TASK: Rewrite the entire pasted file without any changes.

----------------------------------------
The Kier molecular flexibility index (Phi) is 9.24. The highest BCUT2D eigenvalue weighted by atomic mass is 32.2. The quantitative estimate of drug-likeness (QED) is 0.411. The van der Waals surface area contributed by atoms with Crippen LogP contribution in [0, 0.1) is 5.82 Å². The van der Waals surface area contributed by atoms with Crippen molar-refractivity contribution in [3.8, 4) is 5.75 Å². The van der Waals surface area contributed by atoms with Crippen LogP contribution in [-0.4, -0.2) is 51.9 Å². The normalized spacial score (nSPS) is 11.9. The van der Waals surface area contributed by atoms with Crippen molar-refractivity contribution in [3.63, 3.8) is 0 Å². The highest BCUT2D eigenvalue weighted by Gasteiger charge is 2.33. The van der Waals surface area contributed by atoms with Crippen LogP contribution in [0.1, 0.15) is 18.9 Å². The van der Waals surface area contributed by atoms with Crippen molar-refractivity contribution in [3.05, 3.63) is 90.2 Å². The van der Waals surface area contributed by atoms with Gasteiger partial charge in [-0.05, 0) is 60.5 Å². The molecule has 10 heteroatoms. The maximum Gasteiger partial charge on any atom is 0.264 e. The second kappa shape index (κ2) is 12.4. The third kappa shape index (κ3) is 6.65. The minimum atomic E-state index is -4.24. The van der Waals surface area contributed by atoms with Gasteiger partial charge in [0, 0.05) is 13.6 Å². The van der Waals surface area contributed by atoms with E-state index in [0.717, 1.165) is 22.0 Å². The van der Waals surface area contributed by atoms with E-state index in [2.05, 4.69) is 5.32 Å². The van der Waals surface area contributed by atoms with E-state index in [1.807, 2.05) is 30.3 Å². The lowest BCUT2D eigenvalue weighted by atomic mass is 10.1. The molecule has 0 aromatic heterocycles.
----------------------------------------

The Kier molecular flexibility index (Phi) is 9.24. The highest BCUT2D eigenvalue weighted by atomic mass is 32.2. The quantitative estimate of drug-likeness (QED) is 0.411. The van der Waals surface area contributed by atoms with Crippen LogP contribution in [0, 0.1) is 5.82 Å². The van der Waals surface area contributed by atoms with Crippen molar-refractivity contribution in [3.8, 4) is 5.75 Å². The van der Waals surface area contributed by atoms with Crippen LogP contribution in [-0.4, -0.2) is 51.9 Å². The normalized spacial score (nSPS) is 11.9. The van der Waals surface area contributed by atoms with Crippen molar-refractivity contribution in [3.63, 3.8) is 0 Å². The highest BCUT2D eigenvalue weighted by Gasteiger charge is 2.33. The van der Waals surface area contributed by atoms with Crippen LogP contribution in [0.1, 0.15) is 18.9 Å². The van der Waals surface area contributed by atoms with Crippen molar-refractivity contribution in [3.05, 3.63) is 90.2 Å². The van der Waals surface area contributed by atoms with Gasteiger partial charge in [-0.05, 0) is 60.5 Å². The molecule has 10 heteroatoms. The maximum Gasteiger partial charge on any atom is 0.264 e. The second kappa shape index (κ2) is 12.4. The third kappa shape index (κ3) is 6.65. The minimum atomic E-state index is -4.24. The van der Waals surface area contributed by atoms with Gasteiger partial charge in [0, 0.05) is 13.6 Å². The van der Waals surface area contributed by atoms with E-state index in [0.717, 1.165) is 22.0 Å². The van der Waals surface area contributed by atoms with E-state index in [2.05, 4.69) is 5.32 Å². The van der Waals surface area contributed by atoms with E-state index in [1.807, 2.05) is 30.3 Å². The lowest BCUT2D eigenvalue weighted by atomic mass is 10.1. The molecule has 0 aromatic heterocycles.